"I would advise anyone who is considering becoming a foster carer to examine whether they see fostering as a job or as a calling. If you are looking for a job, it may not be right for you. But if it’s a calling, something you simply have to do, then go for it."
Ten years ago Paul Pateman, 69, and his wife Jennifer decided to become foster carers with TACT (The Adolescent and Children’s Trust) and have since taken in seven unaccompanied asylum seekers - three of whom are still living with the pair in their home in Duston.
After 20 years of working as a social worker for Northamptonshire County Council it felt like a natural progression for Paul to foster children in need, who were from Afghanistan, Kurdistan and England.
He says it has been a roller-coaster of emotions but he would never look back.
He said: "During the last ten years we have seen some wonderful transitions. They have gone from rabbits in headlights, with no English, a lack of education and significant emotional scars, to confident young people with sustainable futures.
"All they needed was stability, acceptance and an equal chance. We treat them as equal partners as I believe that’s how all young people in care should be treated by their foster carers. Don’t think you are in charge, because you are not.
"On the other hand, we also have experience with low points of caring for asylum-seeking minors, as a couple of our boys have been refused asylum, which was very disappointing. However, in times like these, they need foster carers who do not give up at the first hurdle and continue supporting them as much as they can. Otherwise, their chance is gone."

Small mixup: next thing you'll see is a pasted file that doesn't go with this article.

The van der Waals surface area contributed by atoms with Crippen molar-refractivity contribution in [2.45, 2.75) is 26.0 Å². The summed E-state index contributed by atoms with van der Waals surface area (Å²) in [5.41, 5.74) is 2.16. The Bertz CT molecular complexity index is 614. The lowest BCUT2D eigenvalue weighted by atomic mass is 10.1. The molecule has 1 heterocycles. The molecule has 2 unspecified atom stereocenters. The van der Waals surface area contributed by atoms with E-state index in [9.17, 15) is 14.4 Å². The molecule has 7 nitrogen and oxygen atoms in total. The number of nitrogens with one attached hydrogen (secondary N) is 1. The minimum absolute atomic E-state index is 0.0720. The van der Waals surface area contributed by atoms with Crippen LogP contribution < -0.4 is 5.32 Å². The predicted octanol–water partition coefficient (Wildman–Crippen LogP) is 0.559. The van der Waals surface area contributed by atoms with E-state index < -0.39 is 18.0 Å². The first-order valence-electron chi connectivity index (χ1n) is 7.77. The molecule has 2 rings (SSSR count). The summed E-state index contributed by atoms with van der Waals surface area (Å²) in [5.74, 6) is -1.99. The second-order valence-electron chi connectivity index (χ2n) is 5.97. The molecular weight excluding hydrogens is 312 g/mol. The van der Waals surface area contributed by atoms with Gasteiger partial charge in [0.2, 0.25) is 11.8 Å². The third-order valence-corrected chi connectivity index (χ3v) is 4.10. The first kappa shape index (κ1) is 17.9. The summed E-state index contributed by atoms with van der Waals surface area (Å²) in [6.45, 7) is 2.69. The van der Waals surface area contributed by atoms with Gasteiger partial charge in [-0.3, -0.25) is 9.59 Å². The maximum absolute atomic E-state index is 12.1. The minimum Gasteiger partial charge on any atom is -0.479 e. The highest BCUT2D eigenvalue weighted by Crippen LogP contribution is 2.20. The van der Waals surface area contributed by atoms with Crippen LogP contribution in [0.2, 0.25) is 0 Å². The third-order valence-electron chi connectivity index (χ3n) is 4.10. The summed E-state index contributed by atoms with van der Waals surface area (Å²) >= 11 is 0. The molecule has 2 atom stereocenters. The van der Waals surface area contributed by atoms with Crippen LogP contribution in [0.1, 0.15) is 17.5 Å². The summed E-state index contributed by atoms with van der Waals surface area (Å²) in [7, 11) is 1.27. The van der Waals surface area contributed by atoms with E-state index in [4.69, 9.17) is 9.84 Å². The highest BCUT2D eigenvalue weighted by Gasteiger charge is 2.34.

The couple's first placement was a 14-year-old boy from Afghanistan, who Paul used to support as a social worker. At the time of his referral, the teen was staying with a different family and was unhappy.
He was matched with his former family after on the grounds that both of them had a 'similar background' but the only thing the boy and the family had in common was their religion.
After a while, the lad moved in with the Duston pair and stayed with them for five years before going on to do well at college, make friends in his own community, and in the English community too.
Their second foster son, who was also from Afghanistan, arrived four days after they took their first foster child and he still lives with Paul and Jennifer today. He is now planning on moving onto independent living and is hunting for a flat in the area.
Both boys are now in further education.
Paul added: "We have managed to keep in touch with all of those who moved on and we are always pleased when they come to visit.
"It makes us proud that they have good prospects in life. One of the boys just received a special achievement award at his college."
For information about the UK's largest fostering and adoption agency, TACT, click here.